I begin my report assailed by doubt: will I meet chamois in the coming days? The weather forecast to be unstable does not seem on my side. However, as soon as I arrived in Ax-les-Thermes (720 m asl), in Ariège, the gateway to my journey, I discovered by chance in the Teich park, a 47 m high redwood totem. .. surmounted by a proud isard! A work by Nicolas Dorange, 2021 French chainsaw sculpture champion. The artist reveals the beauty of the noble animal, combining elegance and power. I see a sign there.
At the town hall of Orlu (825 m alt.), I meet Christophe Lhez, territorial agent, in charge of the tourist development of this territory: “Everyone has a link, from near or far, with the isard ” The animal is rooted in the culture of the valley, he admits. However, if you want to see people wearing folkloric berets, you will be disappointed. The mountain, we are ready to talk about it, but as it is live everyday.” To prove it, he offers me to attend the summer solstice party. While waiting for this evening, I take a marked path from Ax-les-Thermes which leads to the bottom of the valley. The romantic Château d’Orgeix (816 m asl) reflects its silhouette in a lake. Further on, we go up the course of the Oriège, rich in brown trout. The route along the torrent allows you to discover the indentation of this green valley with steep wooded slopes, before leading to the crash of a waterfall. But no isard around.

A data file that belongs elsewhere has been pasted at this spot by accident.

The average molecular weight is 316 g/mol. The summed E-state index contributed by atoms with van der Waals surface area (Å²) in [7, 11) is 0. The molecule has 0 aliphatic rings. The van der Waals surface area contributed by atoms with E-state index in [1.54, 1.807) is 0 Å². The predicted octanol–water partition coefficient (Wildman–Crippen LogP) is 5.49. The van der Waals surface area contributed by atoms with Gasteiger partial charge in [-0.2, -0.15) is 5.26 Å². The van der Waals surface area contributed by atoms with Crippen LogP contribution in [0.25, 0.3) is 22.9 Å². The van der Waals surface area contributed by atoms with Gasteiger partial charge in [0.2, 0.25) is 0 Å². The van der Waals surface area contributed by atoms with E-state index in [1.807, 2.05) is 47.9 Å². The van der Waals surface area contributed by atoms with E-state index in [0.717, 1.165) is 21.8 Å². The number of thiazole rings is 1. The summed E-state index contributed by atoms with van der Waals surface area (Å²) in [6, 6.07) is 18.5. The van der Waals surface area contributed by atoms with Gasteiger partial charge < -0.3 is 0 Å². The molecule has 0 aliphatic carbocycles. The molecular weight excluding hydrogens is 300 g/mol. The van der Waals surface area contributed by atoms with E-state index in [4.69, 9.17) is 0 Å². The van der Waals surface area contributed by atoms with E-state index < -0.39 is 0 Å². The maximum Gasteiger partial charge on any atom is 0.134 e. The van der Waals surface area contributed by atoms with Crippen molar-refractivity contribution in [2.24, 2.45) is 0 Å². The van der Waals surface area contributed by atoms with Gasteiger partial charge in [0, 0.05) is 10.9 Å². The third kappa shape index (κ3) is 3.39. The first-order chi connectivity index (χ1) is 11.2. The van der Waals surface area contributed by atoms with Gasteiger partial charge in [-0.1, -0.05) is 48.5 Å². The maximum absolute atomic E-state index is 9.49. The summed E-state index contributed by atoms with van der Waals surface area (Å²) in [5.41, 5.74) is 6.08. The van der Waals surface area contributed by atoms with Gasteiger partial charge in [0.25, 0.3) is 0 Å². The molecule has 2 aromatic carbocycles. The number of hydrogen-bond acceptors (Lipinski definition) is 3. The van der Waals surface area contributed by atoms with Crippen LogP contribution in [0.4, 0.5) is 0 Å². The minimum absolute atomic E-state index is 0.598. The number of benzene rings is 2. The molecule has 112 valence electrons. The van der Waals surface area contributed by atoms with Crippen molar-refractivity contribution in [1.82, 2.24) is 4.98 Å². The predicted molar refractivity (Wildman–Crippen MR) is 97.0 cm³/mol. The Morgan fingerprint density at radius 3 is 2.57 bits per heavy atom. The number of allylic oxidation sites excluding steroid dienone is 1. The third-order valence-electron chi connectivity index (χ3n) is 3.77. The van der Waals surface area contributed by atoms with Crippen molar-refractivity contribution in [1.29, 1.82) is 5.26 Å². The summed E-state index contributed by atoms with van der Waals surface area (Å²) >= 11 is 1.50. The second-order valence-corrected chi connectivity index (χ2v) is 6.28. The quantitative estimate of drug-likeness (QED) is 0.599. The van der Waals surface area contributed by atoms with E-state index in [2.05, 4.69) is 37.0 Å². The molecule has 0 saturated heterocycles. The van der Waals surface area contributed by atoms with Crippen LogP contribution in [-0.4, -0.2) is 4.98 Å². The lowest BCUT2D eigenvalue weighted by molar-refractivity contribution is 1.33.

Back to Orlu. Elders from the valley sing Le refuge, a Pyrenean “hit” by Bigourdan singer Edmond Duplan: “How good it is to fall asleep at the refuge in the evening, near the fire that goes out… in the land of the chamois.” A song that expresses how much this animal is revered in the Pyrenees. “It seems that you are interested in izards?” asks me a participant. Appointment is made at the Relais mountain the next day, to talk about it. “By the way, would you like to eat some? A fillet seared in the pan, it’s a delight!” launches, with sparkling eyes, Jean-Pierre Clanet. A chamois hunter for more than forty years, he is accompanied by Jean Mot, president of the intercommunal hunting association.